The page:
Swedish researchers have invented a reusable and quick-drying sanitary pad, which they think has the potential to help change the lives of women in developing countries for the better.
They noted that, in many cultures menstruation is considered something dirty, and is a taboo subject that puts women of childbearing age in a difficult situation.
“It is a human right to have access to adequate menstrual hygiene”
Karin Högberg and Lena Berglin are currently developing a reusable and quick-drying sanitary pad to help reduce the problems faced by these women. A prototype has already seen the light of day.
Developed during a project involving the Swedish School of Textiles and the University of Borås, it is called SpacerPAD and is a pad made from new quick-drying, recyclable and reusable materials.
The design of the product means that it contains the menstrual blood, unlike common sanitary pads where the material inside the pad is absorbent.
The product is rinsed out once a day and dries quickly. Once a woman’s period has ended, the product can be boiled to thoroughly clean it.
It will be possible to produce SpacerPAD locally without the need for advanced technology, according to those behind the project to develop it.
“We can’t say too much about the actual structure of the textile because of a patent application,” said Ms Högberg, a researcher in caring science at the University of Borås.
She spent the end of her PhD period in Nairobi, in Kenya, where she said she saw how much of a problem menstruation was for women living in the cramped conditions of the metropolitan slum.
New sanitary pad ‘could change lives in developing countries’
“A lot of women use rags, leaves, ash or even cow dung to absorb the blood,” she said. “What is more, in many cultures menstruation is considered something dirty and is thus taboo, meaning that women cannot use other types of washable feminine hygiene products because they cannot hang them up to dry.”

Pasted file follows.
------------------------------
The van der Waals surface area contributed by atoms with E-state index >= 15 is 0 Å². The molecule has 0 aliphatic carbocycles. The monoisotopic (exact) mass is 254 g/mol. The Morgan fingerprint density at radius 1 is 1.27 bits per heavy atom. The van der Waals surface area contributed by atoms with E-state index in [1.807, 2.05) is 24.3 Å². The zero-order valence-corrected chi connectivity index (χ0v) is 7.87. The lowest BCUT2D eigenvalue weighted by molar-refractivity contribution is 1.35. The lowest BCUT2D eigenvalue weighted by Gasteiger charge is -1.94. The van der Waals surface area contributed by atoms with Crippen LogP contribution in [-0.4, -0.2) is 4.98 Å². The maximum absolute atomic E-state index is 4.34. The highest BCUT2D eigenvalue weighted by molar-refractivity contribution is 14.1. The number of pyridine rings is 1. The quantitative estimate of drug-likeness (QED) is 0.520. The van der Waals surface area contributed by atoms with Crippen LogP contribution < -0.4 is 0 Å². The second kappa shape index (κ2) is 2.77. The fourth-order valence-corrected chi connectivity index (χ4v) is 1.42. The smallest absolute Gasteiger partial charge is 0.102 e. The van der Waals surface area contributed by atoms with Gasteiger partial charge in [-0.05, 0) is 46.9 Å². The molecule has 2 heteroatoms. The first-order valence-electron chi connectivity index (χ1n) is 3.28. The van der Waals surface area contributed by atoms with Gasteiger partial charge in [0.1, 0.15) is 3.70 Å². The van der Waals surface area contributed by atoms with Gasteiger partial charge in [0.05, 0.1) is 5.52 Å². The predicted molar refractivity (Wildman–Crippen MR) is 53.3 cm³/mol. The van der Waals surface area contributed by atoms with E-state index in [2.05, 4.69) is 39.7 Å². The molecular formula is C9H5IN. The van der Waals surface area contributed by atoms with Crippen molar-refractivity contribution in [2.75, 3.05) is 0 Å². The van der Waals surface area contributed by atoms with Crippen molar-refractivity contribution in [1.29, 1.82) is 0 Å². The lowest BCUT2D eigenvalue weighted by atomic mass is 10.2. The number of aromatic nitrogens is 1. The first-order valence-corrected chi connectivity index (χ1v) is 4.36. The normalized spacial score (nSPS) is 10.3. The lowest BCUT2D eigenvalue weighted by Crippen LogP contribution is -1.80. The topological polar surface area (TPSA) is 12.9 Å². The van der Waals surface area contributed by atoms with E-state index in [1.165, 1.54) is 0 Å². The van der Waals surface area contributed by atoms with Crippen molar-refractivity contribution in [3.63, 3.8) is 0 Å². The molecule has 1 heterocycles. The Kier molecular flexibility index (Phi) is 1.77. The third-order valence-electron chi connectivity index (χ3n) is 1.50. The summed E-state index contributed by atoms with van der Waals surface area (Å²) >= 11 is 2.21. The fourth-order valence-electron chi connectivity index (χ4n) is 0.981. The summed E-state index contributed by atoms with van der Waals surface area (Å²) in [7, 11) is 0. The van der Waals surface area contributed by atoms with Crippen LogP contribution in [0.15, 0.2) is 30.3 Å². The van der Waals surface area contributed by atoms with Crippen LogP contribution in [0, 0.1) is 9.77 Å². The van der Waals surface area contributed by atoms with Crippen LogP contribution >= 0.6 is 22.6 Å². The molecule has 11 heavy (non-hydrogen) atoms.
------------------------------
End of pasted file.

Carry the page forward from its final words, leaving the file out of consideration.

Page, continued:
SpacerPAD is currently being tested in the lab at the Swedish School of Textiles by Ms Berglin, a lecturer in textile technology, with tests focusing on leakage, washing, drying and bacterial growth.
The next step is to produce a primary prototype that can be tested by women. In-depth interviews looking at a number of parameters, including comfort and function, are also planned.
Ms Högberg said it was a “human right” to have access to adequate menstrual hygiene.
“If you don’t, it leads to a complex situation potentially resulting in ill health,” she said. “In physical terms, there is the obvious risk of infection, but there are also social consequences because of the humiliation and stigma associated with the subject.
“Many women find their freedom of movement restricted and are stuck at home during their periods if they are unable to conceal them,” she added.
The SpacerPAD project is being financed by the Chalmers University of Technology and the Swedish foundation Sparbanksstiftelsen Sjuhärad.